ISDN

The initials stand for Integrated Services Digital Network, a first attempt at bringing true digital communications to the home through existing telephone lines. Although the service is still available, it's essentially irrelevant because DSL offers more speed at about the same cost.

ISDN predates DSL. Its start came in November 1992 when AT&T, MCI, and Sprint embraced a standard they called ISDN-1. Today, two versions of ISDN are generally available. The simplest is the Basic Rate Interface (BRI), which takes advantage of the copper twisted-pair wiring that's already in place, linking homes and offices to telephone exchanges. Instead of a single analog signal, an ISDN line uses what is called "2B1Q line coding" to carry three digital channels: two B (for Bearer) channels that can carry any kind of data (digitally encoded voice, fax, text, and numbers) at 64,000bps, and a D (or Delta) channel, operating at 16,000bps, that can carry control signals and serve as a third data channel. The three channels can be independently routed to different destinations through the ISDN system.

The maximum distance an ISDN line can stretch from the central office is 18,000 feet (about 3.4 miles or 5.5 km). To accommodate longer runs, this distance can be doubled by adding a repeater in the middle of the line. A repeater is an amplifier that regenerates the digital signals, erasing the signal distortion that arises on long lines.

A single BRI wire enables you to transfer uncompressed data bidirectionally at the 64,000bps rate, exactly like a duplex modem today but with higher speed and error-free transmission, thanks to its all-digital nature. Even during such high-speed dual-direction connections, the D channel would still be available for other functions.

The more elaborate form of ISDN service is called the Primary Rate Interface (PRI). This service delivers 23 B channels (each operating at 64,000 bits per second) and one D channel (at 16,000 bits per second). As with normal telephone service, ISDN service is billed by time in use, not the amount of data transmitted or received.

The strength of BRI service is that it makes do with today's ordinary twisted-pair telephone wiring. Neither you nor the various telephone companies need to invest the billions of dollars required to rewire the nation for digital service. Instead, only the central office switches that route calls between telephones (which today are mostly plug-in printed circuit boards) need to be upgraded.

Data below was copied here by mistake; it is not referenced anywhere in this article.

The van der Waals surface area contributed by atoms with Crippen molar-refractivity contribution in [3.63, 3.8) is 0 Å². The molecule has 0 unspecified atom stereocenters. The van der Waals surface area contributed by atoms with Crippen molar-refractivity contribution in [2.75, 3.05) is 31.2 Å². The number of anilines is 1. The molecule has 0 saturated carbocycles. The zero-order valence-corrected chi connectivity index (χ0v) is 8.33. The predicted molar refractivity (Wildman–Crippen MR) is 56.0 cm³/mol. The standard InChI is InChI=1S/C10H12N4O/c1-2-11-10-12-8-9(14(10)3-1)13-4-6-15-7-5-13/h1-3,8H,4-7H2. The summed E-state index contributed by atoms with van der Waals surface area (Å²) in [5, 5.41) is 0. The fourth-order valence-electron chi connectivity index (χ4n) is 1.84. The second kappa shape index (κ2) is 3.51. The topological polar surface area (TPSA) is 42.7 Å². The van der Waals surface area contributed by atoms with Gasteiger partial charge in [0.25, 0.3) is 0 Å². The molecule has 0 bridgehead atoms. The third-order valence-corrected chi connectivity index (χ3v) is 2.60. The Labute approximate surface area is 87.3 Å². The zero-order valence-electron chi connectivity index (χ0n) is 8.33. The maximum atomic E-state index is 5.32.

Cable Services

The chief performance limit on telephone service is the twisted-pair wire that runs from the central office to your home or business. Breaking through its performance limits would require stringing an entirely new set of wires throughout the telephone system. Considering the billions of dollars invested in existing twisted-pair telephone wiring, the likelihood of the telephone company moving into a new connection system tomorrow is remote.

Over the past two decades, however, other organizations have been hanging wires from poles and pulling them underground to connect between a third to a half of the homes in the United States幼able companies. The coaxial cables used by most such services have bandwidths a hundred or more times wider than twisted pair. They regularly deliver microwave signals to homes many miles from their distribution center.

Tapping that bandwidth has intrigued cable operators for years, and the explosive growth of the Internet has set them salivating. The advent of digital cable has made Web connections an option for most cable subscribers.

Architecture

The cable television system differs from the international telephone system in several ways. Most cable television systems are local. They are meant to cover only a limited geographic range. Cable systems do not interconnect. Each cable operator plucks the signals it needs from the air, either from distant broadcast stations or from satellite. There is no great cable web that allows you to directly link with another cable user anywhere in the world.

Moreover, cable systems are designed differently. Telephone systems are point to point, caller to caller, one on one. Cable systems are designed for broadcast in a one-to-many fashion. Cable systems send the same signals to each of their subscribers. The wiring for telephone systems resembles a star with a center hub (the central office) and individual nodes, each connected directly to the hub with its own (albeit low bandwidth) wire. The cable system is a spine熔ne big, wide bandwidth wire carrying signals for all subscribers, each of which taps into the same spine for the same signals.